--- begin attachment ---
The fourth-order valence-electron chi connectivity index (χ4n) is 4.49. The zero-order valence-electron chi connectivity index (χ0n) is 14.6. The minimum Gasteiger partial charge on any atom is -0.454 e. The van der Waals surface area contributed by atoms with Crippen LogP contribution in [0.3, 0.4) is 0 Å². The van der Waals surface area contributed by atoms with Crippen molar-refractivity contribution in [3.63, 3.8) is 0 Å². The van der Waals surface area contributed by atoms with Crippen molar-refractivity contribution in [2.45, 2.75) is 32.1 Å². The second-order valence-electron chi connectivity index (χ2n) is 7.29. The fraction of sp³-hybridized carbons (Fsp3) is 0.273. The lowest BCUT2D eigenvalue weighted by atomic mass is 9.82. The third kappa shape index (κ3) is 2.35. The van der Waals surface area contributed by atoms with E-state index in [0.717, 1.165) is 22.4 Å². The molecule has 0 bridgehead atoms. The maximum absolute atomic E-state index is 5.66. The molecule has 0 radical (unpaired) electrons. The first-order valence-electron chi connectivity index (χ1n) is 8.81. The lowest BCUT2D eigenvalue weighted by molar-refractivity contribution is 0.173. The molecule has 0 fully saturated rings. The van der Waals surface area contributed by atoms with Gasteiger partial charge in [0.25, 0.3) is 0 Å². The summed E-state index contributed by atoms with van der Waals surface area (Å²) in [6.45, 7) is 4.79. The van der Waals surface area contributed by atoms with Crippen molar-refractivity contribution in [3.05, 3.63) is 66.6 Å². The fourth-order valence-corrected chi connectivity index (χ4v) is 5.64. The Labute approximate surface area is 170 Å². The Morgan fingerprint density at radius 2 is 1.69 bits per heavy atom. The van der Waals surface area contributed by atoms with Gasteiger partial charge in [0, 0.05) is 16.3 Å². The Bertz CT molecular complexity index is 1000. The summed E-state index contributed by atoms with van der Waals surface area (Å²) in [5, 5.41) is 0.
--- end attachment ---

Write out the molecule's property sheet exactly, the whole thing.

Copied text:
The fourth-order valence-electron chi connectivity index (χ4n) is 4.49. The zero-order valence-electron chi connectivity index (χ0n) is 14.6. The minimum Gasteiger partial charge on any atom is -0.454 e. The van der Waals surface area contributed by atoms with Crippen LogP contribution in [0.3, 0.4) is 0 Å². The van der Waals surface area contributed by atoms with Crippen molar-refractivity contribution in [3.63, 3.8) is 0 Å². The van der Waals surface area contributed by atoms with Crippen molar-refractivity contribution in [2.45, 2.75) is 32.1 Å². The second-order valence-electron chi connectivity index (χ2n) is 7.29. The fraction of sp³-hybridized carbons (Fsp3) is 0.273. The lowest BCUT2D eigenvalue weighted by atomic mass is 9.82. The third kappa shape index (κ3) is 2.35. The van der Waals surface area contributed by atoms with E-state index in [0.717, 1.165) is 22.4 Å². The molecule has 0 bridgehead atoms. The maximum absolute atomic E-state index is 5.66. The molecule has 0 radical (unpaired) electrons. The first-order valence-electron chi connectivity index (χ1n) is 8.81. The lowest BCUT2D eigenvalue weighted by molar-refractivity contribution is 0.173. The molecule has 0 fully saturated rings. The van der Waals surface area contributed by atoms with Gasteiger partial charge in [0.25, 0.3) is 0 Å². The summed E-state index contributed by atoms with van der Waals surface area (Å²) in [6.45, 7) is 4.79. The van der Waals surface area contributed by atoms with Crippen molar-refractivity contribution in [3.05, 3.63) is 66.6 Å². The fourth-order valence-corrected chi connectivity index (χ4v) is 5.64. The Labute approximate surface area is 170 Å². The Morgan fingerprint density at radius 2 is 1.69 bits per heavy atom. The van der Waals surface area contributed by atoms with Gasteiger partial charge in [0, 0.05) is 16.3 Å². The Bertz CT molecular complexity index is 1000. The summed E-state index contributed by atoms with van der Waals surface area (Å²) in [5, 5.41) is 0.